The Academy:
Wood River Police Department, September - December 1982
I was so proud, and I'm still proud to this day!

In the 1980’s, Nebraska operated three Police Academies in the state. Each academy was accredited by the Nebraska Commission on Criminal Justice to issue certifications as Law Enforcement Officers. The Nebraska State Patrol had their training academy at Lincoln, the Omaha Police Department operated their own academy at Omaha, and all other law enforcement agencies sent their officers to the Nebraska Law Enforcement Training Center at Grand Island, Nebraska. I guess you could say it was the academy for the rest of us…

We were very fortunate that this facility, which was located near the airport terminal at Grand Island, was designed and built specificly as a true police academy with ample dormitory space, a decent cafeteria, class rooms, in door shooting range, driving range, (for driving cars, not golf balls,) an indoor training tank, (aka Swimming Pool,) and other training rooms and environments. For the period, it had all the state of the art audio / visual equipment, and a good library. The instructors were all experienced law enforcement officers who were also experienced educators who I believe sincerely cared about their students.

At the time, officers were required to successfully receive 340 Hours of Basic Training in order to become certified. This worked out to about three months, not including weekends and holidays. We lived in the academy during the week, and went home over the weekend. Students who lived at the far end of the state, (Nebraska is a very large state,) sometimes stayed the weekend at the academy. Since the academy was right across the street from the airport, I would often pack my duffel bag, jump on a 737 at the airport across the street, and fly to Omaha to visit my parents for the weekend. In those days, a round trip ticket across the state only cost $60 dollars!

Home from the Academy,
Christmas 1982

Enrolling in the Academy:

There was an interesting twist in the system. It was required by State Law that Law Enforcement Officers must be certified by the State. If you were an employee of a State, City, or County Law Enforcement Agency, the State allowed you to attend the academy free of tuition. If you enrolled as a civilian, or what was referred to as “non-law”, you paid a healthy financial fee. Many small towns with limited resources were reluctant to send their new, uncertified officers to the academy as they had to pay their officer a salary while he was away being trained, only to have their new cop jump ship after he received his / her certification to go to another higher paying agency. So, the Catch-22 was if you wanted to be a police officer, you could not be hired unless you were certified, but you typically could not certify unless you were hired.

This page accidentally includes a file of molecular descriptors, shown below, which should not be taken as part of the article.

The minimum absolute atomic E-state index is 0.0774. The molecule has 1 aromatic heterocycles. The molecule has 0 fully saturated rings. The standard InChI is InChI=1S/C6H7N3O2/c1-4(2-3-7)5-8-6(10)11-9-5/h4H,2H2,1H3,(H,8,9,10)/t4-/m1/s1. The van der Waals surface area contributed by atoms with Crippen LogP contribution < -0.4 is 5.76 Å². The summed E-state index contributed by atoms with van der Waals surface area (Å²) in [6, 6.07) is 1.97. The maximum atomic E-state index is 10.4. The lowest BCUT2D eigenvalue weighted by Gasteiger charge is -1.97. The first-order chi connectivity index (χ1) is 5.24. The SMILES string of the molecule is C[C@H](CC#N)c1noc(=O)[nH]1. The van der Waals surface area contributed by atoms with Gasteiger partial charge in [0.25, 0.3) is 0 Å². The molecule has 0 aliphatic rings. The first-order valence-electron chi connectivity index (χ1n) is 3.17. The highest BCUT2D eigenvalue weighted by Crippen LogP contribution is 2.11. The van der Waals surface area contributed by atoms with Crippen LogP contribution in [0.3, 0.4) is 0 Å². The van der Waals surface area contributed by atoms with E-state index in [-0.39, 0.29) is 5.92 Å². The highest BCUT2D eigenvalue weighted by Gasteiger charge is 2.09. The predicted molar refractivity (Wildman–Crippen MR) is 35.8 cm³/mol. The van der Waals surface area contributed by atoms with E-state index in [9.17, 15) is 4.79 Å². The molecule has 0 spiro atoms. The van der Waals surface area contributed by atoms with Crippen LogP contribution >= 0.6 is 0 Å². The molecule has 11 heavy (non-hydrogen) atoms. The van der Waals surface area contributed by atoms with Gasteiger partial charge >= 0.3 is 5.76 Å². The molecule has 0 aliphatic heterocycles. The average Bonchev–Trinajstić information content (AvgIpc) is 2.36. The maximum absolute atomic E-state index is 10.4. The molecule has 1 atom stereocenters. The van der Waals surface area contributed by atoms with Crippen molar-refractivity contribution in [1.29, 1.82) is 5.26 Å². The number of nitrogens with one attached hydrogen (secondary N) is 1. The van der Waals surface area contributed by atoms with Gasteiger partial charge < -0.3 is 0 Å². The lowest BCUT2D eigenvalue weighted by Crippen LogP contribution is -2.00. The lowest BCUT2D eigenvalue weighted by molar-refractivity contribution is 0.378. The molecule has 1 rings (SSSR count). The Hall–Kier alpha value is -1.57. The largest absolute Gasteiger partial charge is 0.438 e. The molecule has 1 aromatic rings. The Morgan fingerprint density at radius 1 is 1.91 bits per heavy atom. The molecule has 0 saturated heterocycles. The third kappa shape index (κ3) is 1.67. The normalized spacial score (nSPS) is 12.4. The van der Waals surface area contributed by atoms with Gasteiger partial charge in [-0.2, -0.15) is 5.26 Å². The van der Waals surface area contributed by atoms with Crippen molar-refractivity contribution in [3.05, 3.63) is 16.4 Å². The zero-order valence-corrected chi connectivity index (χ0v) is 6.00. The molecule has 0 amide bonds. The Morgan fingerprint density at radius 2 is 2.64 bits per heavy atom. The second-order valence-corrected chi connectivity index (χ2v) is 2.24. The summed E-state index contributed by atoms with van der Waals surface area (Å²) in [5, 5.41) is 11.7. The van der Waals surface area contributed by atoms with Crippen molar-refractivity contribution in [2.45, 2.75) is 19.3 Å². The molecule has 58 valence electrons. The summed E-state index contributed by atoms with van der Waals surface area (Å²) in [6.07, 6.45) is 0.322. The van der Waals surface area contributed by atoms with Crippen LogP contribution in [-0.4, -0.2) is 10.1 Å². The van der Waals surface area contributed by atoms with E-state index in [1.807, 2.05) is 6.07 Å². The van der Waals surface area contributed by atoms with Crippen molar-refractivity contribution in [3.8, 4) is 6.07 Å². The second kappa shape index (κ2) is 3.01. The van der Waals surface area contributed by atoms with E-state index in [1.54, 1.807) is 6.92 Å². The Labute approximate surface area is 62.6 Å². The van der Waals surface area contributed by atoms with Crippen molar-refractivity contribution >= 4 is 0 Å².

In 1982, I was working full time for the Grand Island Emergency Communications Center, (GIEC,) and part-time for the Wood River Police Department. My one year grace period to work as a police officer had expired, which required that Wood River either send me to the academy or terminate my employment. GIEC had no skin in the fight, so long as they gave me a leave of absence I could go to the academy.

The compromise that was made was I could attend the academy, tuition free, under the colors of the Wood River Police Department while the City of Wood River paid me no salary, except for when I returned to work by patrolling the town on my weekend breaks from the academy. I didn’t know it until a year or two after I graduated, but the State of Nebraska has not been aware of or part of this arrangement, and changed the regulations after the fact to not allow such an agreement going forward, as it was “bad for the morale and welfare of the officer.”

We’re the 70th Basic. They’re the 69th Basic: